The Fleur-de-Lis: An Urban Core Preservation Success

June 9, 2010 29 comments Open printer friendly version of this article Print Article

In a city known for its rapid demolition of historic structures, Terry Cerniglia's work underway on the Fleur-de-Lis Building offers a refreshing change of pace.

The Fleur-de-Lis Building is located at 2501 North Market Street (15th & Market).  It was constructed in 1927 as an quadruplex apartment building just north of the Springfield Warehouse District and former Coca-Cola Bottling Plant.  

August 2007

This image captures the building's exterior appearance during its state of abandonment.

June 2010

Although still waiting for an exterior awning installment, the building is now a major positive contribution to this section of New Springfield.

The exterior space between the main building and garages will be converted into a private patio area for the property's tenants.

Central Foyer

A part of the former Coca-Cola bottling complex can be seen outside of the foyer's second floor window.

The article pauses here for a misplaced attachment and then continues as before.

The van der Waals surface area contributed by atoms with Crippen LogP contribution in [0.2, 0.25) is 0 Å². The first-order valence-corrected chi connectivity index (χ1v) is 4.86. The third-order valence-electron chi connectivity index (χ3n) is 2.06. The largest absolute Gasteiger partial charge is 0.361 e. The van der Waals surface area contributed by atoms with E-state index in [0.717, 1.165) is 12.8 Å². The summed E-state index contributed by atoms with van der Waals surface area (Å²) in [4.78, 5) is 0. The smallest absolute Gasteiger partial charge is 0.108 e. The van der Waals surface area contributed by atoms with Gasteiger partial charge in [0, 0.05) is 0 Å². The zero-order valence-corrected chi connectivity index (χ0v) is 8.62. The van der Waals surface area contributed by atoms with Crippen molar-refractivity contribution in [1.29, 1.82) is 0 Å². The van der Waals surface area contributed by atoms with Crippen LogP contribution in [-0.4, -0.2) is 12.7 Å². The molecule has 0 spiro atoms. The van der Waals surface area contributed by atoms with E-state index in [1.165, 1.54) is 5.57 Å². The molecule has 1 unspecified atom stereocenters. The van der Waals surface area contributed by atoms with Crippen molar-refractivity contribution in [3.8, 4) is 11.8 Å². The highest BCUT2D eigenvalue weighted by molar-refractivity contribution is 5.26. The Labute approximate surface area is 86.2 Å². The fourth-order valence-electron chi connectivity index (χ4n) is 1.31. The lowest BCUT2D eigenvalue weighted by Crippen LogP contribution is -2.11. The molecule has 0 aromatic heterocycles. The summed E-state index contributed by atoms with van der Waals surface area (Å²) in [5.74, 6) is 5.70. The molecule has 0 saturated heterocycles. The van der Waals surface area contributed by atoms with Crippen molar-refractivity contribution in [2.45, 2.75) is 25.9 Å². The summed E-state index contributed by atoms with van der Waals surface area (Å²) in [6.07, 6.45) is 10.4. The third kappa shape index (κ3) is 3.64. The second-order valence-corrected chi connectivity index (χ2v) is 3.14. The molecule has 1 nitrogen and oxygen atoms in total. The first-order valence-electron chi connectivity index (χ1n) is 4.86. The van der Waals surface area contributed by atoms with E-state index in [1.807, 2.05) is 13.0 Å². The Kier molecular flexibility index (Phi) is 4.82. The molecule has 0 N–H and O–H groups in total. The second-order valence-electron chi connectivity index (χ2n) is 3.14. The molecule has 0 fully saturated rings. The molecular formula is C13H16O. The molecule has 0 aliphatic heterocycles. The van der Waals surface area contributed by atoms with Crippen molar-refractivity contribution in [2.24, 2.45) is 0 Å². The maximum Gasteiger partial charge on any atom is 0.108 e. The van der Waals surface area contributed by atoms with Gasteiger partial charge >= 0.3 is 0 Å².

Awaiting Restoration

With two restored apartments already leased and another nearing completion, this last unit serves as a reminder of the building's interior condition during its years of abandonment.

Back to Life

A look inside an apartment unit nearing completion.

Providing Affordable Housing on a Larger Level

The Springfield Warehouse District, S-Line and proposed North commuter rail corridor lies within immediate walking distance of the Fleur-de-Lis Building and several similar structures in New Springfield.

Located three blocks from a proposed north corridor commuter rail station, the Fleur-de-Lis is an example of what can become a wide spread phenomenon in established urban neighborhoods with the addition of quality-of-life enhancing public projects within walking distance.

One block away: The old Coca-Cola Bottling Plant

Article by Ennis Davis